– “Coventry Carol”, c. 1534

A quavering viola, a solo adagio for piano, a 16th century chorale – the score of Byzantium evokes all the gothic mien befitting a tale of vampirism spanning two centuries. It is the vampirism not of a vicious, mindless sort associated with bloodlust and stakes through the heart, but an oddly human one; centuries of isolation, loneliness, and time. Javier Navarrete’s score features the haunting 16th century “Coventry Carol”, which tells of a mother’s lament for her doomed child, after the Massacre of the Innocents from the Gospel of Matthew. It is an entirely appropriate theme, mirroring the primary story in the film – that of the bond between Clara (Gemma Arterton) and her daughter Eleanor (Saoirse Ronan), two vampires who drift through English towns, searching. Despite being mired in loose narrative threads and lack of focus, Byzantium appears to elude most hackneyed tropes of the genre, illuminating a fresh perspective into the realm of the undead.

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Do I believe in ghosts? To which I answer that I am prepared to consider evidence and accept it if it satisfies me.

– M.R. James, Preface to the Collected Ghost Stories of M.R. James (1931)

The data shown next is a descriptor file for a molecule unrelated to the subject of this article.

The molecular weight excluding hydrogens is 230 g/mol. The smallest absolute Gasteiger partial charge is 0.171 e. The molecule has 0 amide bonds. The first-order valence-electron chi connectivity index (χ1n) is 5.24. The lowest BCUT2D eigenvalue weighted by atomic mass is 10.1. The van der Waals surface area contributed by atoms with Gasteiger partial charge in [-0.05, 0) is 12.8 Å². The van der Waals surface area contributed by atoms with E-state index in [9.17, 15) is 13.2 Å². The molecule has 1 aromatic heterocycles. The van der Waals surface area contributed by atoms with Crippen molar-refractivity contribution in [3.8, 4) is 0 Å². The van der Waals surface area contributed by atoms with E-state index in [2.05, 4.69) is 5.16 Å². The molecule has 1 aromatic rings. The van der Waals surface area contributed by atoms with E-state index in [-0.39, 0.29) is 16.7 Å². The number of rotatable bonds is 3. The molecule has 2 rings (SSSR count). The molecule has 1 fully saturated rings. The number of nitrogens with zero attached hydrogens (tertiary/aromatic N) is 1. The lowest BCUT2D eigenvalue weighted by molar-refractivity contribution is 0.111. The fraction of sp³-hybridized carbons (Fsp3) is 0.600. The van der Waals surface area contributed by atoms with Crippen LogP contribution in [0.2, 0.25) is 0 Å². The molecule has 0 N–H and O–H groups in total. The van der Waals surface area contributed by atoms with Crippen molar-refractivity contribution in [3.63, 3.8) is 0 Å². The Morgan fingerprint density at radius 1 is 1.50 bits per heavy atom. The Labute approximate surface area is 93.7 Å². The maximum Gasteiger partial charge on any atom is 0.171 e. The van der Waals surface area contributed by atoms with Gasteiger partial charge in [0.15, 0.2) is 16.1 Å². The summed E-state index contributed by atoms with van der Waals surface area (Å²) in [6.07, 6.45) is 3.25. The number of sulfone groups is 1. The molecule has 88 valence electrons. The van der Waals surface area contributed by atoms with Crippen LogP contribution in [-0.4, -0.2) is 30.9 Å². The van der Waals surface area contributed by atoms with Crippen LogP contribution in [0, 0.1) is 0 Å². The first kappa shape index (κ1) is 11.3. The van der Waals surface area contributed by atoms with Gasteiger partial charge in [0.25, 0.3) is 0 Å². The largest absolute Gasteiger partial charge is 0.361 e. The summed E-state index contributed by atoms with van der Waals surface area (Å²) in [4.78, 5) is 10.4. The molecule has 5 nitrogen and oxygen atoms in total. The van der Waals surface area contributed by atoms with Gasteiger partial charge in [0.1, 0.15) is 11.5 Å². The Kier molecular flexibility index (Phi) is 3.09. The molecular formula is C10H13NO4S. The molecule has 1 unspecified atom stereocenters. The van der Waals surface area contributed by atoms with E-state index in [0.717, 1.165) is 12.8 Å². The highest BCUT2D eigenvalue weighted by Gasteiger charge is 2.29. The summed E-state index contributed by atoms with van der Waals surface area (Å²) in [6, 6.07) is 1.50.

In 1929, author M.R. James published the work “Some Remarks on Ghost Stories”, in which he outlined several defining characteristics of the literary English horror tradition. The emerging feature among these characteristics is the absence of the horrific object itself, in which the true terror is derived from that which is not seen. I see this motif as the singular feature of the English horror tradition, steeped not in overt Gothic cliche or bloodshed, but of a chilling nature that preys upon fears of weakness and suggestion. The Awakening continues this tradition in fine form, additionally coloured by early 20th century scepticism and psychological repression.

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Wuthering Heights is not a romance, and I shudder to think of all the previous film adaptations that have treated it as such. Arnold’s Wuthering Heights is both a departure from the romanticized adaptations of the past, and a welcome return to the cruel and unflinching narrative of modern Gothic, perfected with a stark realism evident in Red Road and Fish Tank.

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An exhalation of breath in the frigid Yorkshire air; the evanescent heat dissipating into the cold and immediately retracting into stillness – such is the quality of Fukunaga’s Jane Eyre. The warmth goes as quickly as it comes, just as the flickering flames of a candle flee into darkened corners, but leave them just as fleetingly. That is not to say that such a nature leaves the film barren in any way – on the contrary, it lends an entirely new shift in the kaleidoscope of the themes interwoven throughout the novel, which should be the intention of any literary adaptation.